Our cultural heritage

It is important that we remain on the alert as these unique features which make us proud to be Maltese are fragile and may easily be lost

This week UNESCO is holding its eighteenth session of the Intergovernmental Committee for the Safeguarding of the Intangible Cultural Heritage. One of the items on the agenda is the recognition of the traditional Maltese festa as an intangible heritage.

This notable milestone in the recognition of a unique Maltese tradition was achieved following years of hard work by the Labour government.

The recognition and preservation of our traditions plays a key role in defining who we are and what makes us a unique family of 27 distinct European nations in an increasingly globalised world. Our traditions and culture also serve as a source of social and economic wealth.

Krakelingen and Tonnekensbrand, the Maltese festa, and the Varia di Palmi are a few examples of important networking events which boost the kinship between neighbours in a community. This kinship forms the basis for our social fabric and cohesion and improves our quality of life. Kinship also reduces society’s reliance on social assistance from the government.

Our culture and heritage are trademark features for our tourism sectors and hence a direct source of economic wealth too. Many Mediterranean destinations are associated with the mass exodus towards warm weather in summer. These once yearly cycles of mass tourism are sometimes the source of tension with exasperated locals who feel stifled and trampled on in their own homes.

Our heritage and cultural events may be enjoyed throughout the year and hence less likely to be a source of ‘nuisance tourism’. The locals are also more likely to be patient and receptive towards tourists who wish to appreciate their way of life. It is therefore imperative that we proactively aim to not just uphold anything that makes us unique but also to enhance the image and experience of what we have to offer.

I try to use my influence within the European Parliament to promote the protection of all traditions wherever possible.

Earlier this year I intervened to ensure that the EU’s local representatives are able to speak the Maltese language. The ability to speak our language is an indispensable requirement for an individual to integrate in our society and be able to understand our frame of mind.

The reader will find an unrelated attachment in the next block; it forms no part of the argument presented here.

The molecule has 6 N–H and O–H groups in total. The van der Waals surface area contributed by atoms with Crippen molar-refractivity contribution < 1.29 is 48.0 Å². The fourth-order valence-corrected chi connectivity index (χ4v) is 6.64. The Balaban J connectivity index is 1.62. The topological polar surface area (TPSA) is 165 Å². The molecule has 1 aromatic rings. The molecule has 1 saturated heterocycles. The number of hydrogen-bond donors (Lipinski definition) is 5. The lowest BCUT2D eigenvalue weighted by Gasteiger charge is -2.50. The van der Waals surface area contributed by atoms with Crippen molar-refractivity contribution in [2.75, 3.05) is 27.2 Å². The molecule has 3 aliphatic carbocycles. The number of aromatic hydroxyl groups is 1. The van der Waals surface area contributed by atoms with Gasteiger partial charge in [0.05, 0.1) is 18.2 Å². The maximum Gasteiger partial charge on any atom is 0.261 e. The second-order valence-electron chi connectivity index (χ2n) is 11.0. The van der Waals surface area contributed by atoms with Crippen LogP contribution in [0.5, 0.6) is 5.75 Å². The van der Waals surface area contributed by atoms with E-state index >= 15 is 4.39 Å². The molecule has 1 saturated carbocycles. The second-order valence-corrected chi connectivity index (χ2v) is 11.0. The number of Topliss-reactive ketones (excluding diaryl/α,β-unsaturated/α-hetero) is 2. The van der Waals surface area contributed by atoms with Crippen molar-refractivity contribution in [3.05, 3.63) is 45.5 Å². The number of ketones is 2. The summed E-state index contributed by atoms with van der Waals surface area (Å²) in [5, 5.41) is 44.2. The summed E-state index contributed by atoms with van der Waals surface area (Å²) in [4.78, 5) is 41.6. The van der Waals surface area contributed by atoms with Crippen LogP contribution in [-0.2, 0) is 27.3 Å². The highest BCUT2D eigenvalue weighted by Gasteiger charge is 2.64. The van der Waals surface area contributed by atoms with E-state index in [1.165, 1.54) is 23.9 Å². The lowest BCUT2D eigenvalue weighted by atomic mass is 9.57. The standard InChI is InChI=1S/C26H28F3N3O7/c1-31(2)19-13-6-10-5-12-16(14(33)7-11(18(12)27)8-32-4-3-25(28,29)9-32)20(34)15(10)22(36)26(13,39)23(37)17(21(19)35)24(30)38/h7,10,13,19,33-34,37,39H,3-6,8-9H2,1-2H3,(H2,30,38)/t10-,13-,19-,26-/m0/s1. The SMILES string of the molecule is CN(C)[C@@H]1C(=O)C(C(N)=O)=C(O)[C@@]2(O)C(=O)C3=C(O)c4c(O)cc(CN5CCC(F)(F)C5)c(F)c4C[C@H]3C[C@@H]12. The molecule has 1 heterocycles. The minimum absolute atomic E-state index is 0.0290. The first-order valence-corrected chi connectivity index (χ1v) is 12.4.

Various EU funding streams incentivise initiatives that safeguard cultural heritage, including the flagship Creative Europe programme, and a handy online tool makes life easier for interested parties. The budget for this programme increased by 50% for the 2021-2027 cycle, but a sizeable share is reserved for initiatives which augment cooperation between countries. Whilst the promotion of our shared European culture is desirable, I believe that purely local and regional features are even more relevant. The EU exists because of, and not in spite of, our diversity and we must increase the funds available to celebrate and protect this diversity.

It is important that we remain on the alert as these unique features which make us proud to be Maltese are fragile and may easily be lost. I understand the concern that Valletta’s status as a UNESCO World Heritage Site may be lost if development is not planned more carefully. Overdevelopment in our village cores may lead to a loss of key architectonic features. In the future, it may be worth considering adding safeguards at European level for culture and heritage on similar lines to what was done through the Natura 2000 network for environmentally important areas.

I meet representatives of the organisations which keep our traditions alive on a regular basis to appreciate their difficulties and concerns. I shall continue doing so and I give you my word that I will continue doing my best to promote initiatives which facilitate the recognition, preservation, and enhancement of our heritage. I take this opportunity to praise the Bormliżi for sticking to tradition by celebrating their feast when it is due, and to wish them well for their upcoming festa week.